ANCA: Antinuetrophil Cytoplasmic Autoantibody
c-ANCA: Cytoplasmic-Antineutrophil Cytoplasmic Autoantibody
CT: Computed Tomography
GPA: Granulomatosis with Polyangiitis
PET: Positive Emission Tomography
RLL: Right Lower Lobe
Granulomatosis with Polyangiitis (GPA) is the most common of the ANCA-associated vasculitides, and most commonly involves kidneys as well as upper and lower respiratory tract . The clinical triad is characterized by upper airway involvement (e.g., sinusitis, otitis, ulcerations), lower respiratory involvement (e.g., cough, chest pain, dyspnea, hemoptysis), and glomerulonephritis; however, up to 22% of patients may have disease limited to the respiratory tract [2-4]. Pulmonary involvement occurs in 70-95% of patients with GPA; most commonly presenting as Diffuse Alveolar Hemorrhage (DAH), reported in 5-45% of cases [1,5]. Tracheobronchial and endobronchial disease is not uncommon and occurs in 10-15% of cases . Hilar adenopathy and mediastinal masses are exceedingly rare in patients with GPA. There are no estimates of the prevalence of these findings; however, a retrospective study with 302 patients reported a frequency of 2% . We describe an unusual case of GPA presenting with a large PET-positive right lower lobe mass and mediastinal adenopathy.
A 70-year-old woman with a distant 10 pack-year smoking history, presented with right shoulder pain, associated with mild pleuritic chest pain. She denied cough, dyspnea, hemoptysis and constitutional symptoms. Vital signs were normal and physical exam was unremarkable. Laboratory data, including blood nitrogen urea and creatinine, were within normal limits. She reported recent air travel, and concern was raised for pulmonary embolism. Chest CT showed a Right Lower Lobe (RLL) mass measuring approximately 5×4 cm (Figure 1). PET scan displayed intense radiotracer uptake in the mass with maximum SUV measured at 13.1 (Figure 2a). Additionally, there was increased uptake in a subcarinal lymph node and multiple right hilar and mediastinal lymph nodes (Figure 2b), with a maximum SUV of 4.5. Given a high suspicion for malignancy, she underwent mediastinoscopy. Bulky adenopathy was identified; biopsies were benign with no evidence of malignancy or granulomata. Flow cytometry was negative. Given the lack of a diagnosis, CT-guided biopsy of the mass was pursued. Sections demonstrated fragments of necrotic tissue with negative cultures. Due to continued concern for malignancy, video-assisted thoracic surgery was scheduled. Pre-operative laboratory evaluation revealed a creatinine of 2.4 mg/dL (baseline 0.6 mg/dL); this was thought to be due to contrast used for the CT-guided biopsy. Four days later, a repeat creatinine was 5.7 mg/dL; surgery was deferred and she was admitted for evaluation of acute kidney injury. Urine microscopy demonstrated proteinuria, hematuria with dysmorphic RBCS and RBC casts, consistent with acute glomerulonephritis. Based on the presentation and urine sediment, empiric treatment was initiated with pulse steroids. Unfortunately, rapid deterioration in renal function ensued, prompting initiation of plasmapheresis and hemodialysis. Renal biopsy was performed (Figures 3 and 4) revealing severe crescentic glomerulonephritis with active cellular crescents involving 90% of the viable glomeruli. Electron microscopy was pauci-immune. C-ANCA positivity was significantly elevated at 11,469 units with ELISA confirmation of antibodies to anti-proteinase 3. Based on the classic findings of pauci-immune glomerulonephritis on renal biopsy as well as the markedly positive C-ANCA titers, the diagnosis of GPA was made. Therapy was initiated with methylprednisolone 1 g daily for 3 days followed by prednisone 60 mg daily, weekly rituximab for 4 weeks, cyclophosphamide 100 mg daily for 7 days followed by 50 mg daily for 7 weeks and 6 sessions of plasmapheresis. Given renal failure, hemodialysis was simultaneously started. Three weeks after initiation of therapy, repeat ANCA titers decreased to 819 units. She remained dialysis dependent for 3 months until sufficient renal functional return was noted and dialysis was discontinued. Chest CT at 3 months (Figure 5) showed reduction in the size of the mass to 1.5 cm in diameter. Immunotherapy was continued. At one year, repeat ANCA titers were negative at 1.4 units and the RLL mass resolved (Figure 6).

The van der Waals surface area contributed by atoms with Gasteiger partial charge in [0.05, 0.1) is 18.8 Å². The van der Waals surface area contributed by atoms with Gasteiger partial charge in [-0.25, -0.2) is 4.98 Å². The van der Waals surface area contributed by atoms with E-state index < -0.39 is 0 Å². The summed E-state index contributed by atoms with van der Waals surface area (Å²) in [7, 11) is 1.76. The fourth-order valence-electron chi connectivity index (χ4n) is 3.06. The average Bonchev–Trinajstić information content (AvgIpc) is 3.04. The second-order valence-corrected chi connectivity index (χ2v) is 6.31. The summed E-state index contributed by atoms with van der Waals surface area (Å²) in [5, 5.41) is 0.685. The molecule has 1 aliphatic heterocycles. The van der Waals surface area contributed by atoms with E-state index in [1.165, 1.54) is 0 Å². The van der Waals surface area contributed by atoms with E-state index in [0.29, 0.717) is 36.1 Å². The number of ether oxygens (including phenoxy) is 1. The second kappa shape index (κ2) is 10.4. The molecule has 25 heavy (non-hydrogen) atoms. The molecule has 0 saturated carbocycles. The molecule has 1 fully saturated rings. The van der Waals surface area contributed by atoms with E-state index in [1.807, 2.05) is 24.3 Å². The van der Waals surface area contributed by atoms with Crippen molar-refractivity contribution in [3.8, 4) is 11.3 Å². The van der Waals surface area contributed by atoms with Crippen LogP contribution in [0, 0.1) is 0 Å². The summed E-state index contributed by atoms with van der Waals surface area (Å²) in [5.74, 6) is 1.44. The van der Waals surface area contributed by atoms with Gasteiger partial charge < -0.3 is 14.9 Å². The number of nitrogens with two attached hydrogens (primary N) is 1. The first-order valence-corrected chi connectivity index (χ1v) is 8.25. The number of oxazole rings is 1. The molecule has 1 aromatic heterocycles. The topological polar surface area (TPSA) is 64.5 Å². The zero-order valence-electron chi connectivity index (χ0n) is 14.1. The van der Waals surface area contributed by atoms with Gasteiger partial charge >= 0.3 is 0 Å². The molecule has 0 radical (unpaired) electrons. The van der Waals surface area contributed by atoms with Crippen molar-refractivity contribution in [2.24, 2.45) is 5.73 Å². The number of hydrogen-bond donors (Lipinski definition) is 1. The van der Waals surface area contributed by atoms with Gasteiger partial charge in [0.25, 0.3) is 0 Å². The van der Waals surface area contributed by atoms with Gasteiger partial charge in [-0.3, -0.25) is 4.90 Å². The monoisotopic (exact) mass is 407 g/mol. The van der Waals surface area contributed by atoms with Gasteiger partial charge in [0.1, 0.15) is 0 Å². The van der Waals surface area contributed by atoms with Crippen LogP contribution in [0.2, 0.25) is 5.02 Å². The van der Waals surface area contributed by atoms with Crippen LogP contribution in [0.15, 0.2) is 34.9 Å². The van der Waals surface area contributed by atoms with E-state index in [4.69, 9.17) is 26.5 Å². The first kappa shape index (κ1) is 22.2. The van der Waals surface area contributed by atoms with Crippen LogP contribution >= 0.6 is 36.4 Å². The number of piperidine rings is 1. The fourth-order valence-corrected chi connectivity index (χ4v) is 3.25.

Chest CT scan showing RLL mass (4×5 cm).
PET scan showing increased FDG uptake of a) RLL mass and b) mediastinal lymph nodes.
Light microscopy of renal biopsy using Hematoxylin and Eosin stain (H&E stain) showing activecellular crescents within the glomerulus.
Jones basement membrane stain showing extensive crescentic changes and fibrosis.
Three month follow up chest CT, showing reduction in mass size.
One year follow up chest CT, showing resolution of RLL mass with remnant pleural parenchymal scarring.